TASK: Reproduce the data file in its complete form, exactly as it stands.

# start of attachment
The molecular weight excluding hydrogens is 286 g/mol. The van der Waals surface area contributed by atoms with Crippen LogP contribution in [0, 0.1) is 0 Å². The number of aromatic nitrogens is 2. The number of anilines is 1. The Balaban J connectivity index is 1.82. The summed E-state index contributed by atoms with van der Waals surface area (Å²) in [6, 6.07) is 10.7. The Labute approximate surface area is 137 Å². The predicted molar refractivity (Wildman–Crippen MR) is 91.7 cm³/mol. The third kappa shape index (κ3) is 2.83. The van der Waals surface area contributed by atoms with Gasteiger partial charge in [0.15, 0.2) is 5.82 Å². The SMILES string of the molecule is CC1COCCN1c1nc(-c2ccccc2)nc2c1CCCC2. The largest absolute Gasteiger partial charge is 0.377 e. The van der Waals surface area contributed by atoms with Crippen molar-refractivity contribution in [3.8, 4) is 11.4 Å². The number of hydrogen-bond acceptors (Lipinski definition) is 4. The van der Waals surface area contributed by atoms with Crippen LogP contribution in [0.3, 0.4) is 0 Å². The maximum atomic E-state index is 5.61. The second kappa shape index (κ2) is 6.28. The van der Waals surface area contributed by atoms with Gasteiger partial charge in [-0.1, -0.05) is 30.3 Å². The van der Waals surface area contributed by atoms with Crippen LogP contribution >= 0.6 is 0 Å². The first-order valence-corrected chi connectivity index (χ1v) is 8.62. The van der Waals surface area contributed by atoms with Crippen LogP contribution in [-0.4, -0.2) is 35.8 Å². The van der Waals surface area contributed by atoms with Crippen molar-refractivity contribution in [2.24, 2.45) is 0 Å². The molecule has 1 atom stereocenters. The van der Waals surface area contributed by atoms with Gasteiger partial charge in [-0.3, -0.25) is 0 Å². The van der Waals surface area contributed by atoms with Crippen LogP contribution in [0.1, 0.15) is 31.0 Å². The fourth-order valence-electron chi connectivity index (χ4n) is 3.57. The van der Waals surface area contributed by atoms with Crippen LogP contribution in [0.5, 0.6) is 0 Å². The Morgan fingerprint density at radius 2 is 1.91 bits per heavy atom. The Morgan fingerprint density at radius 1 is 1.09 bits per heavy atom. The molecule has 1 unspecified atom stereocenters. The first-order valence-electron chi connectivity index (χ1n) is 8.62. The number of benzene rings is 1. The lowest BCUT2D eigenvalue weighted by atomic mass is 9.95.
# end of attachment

The molecular weight excluding hydrogens is 286 g/mol. The van der Waals surface area contributed by atoms with Crippen LogP contribution in [0, 0.1) is 0 Å². The number of aromatic nitrogens is 2. The number of anilines is 1. The Balaban J connectivity index is 1.82. The summed E-state index contributed by atoms with van der Waals surface area (Å²) in [6, 6.07) is 10.7. The Labute approximate surface area is 137 Å². The predicted molar refractivity (Wildman–Crippen MR) is 91.7 cm³/mol. The third kappa shape index (κ3) is 2.83. The van der Waals surface area contributed by atoms with Gasteiger partial charge in [0.15, 0.2) is 5.82 Å². The SMILES string of the molecule is CC1COCCN1c1nc(-c2ccccc2)nc2c1CCCC2. The largest absolute Gasteiger partial charge is 0.377 e. The van der Waals surface area contributed by atoms with Crippen molar-refractivity contribution in [3.8, 4) is 11.4 Å². The number of hydrogen-bond acceptors (Lipinski definition) is 4. The van der Waals surface area contributed by atoms with Crippen LogP contribution in [0.3, 0.4) is 0 Å². The maximum atomic E-state index is 5.61. The second kappa shape index (κ2) is 6.28. The van der Waals surface area contributed by atoms with Gasteiger partial charge in [-0.1, -0.05) is 30.3 Å². The van der Waals surface area contributed by atoms with Crippen LogP contribution >= 0.6 is 0 Å². The first-order valence-corrected chi connectivity index (χ1v) is 8.62. The van der Waals surface area contributed by atoms with Crippen LogP contribution in [-0.4, -0.2) is 35.8 Å². The van der Waals surface area contributed by atoms with Crippen molar-refractivity contribution in [2.24, 2.45) is 0 Å². The molecule has 1 atom stereocenters. The van der Waals surface area contributed by atoms with Gasteiger partial charge in [-0.3, -0.25) is 0 Å². The van der Waals surface area contributed by atoms with Crippen LogP contribution in [0.1, 0.15) is 31.0 Å². The fourth-order valence-electron chi connectivity index (χ4n) is 3.57. The van der Waals surface area contributed by atoms with Crippen LogP contribution in [0.5, 0.6) is 0 Å². The Morgan fingerprint density at radius 2 is 1.91 bits per heavy atom. The Morgan fingerprint density at radius 1 is 1.09 bits per heavy atom. The molecule has 1 unspecified atom stereocenters. The first-order valence-electron chi connectivity index (χ1n) is 8.62. The number of benzene rings is 1. The lowest BCUT2D eigenvalue weighted by atomic mass is 9.95.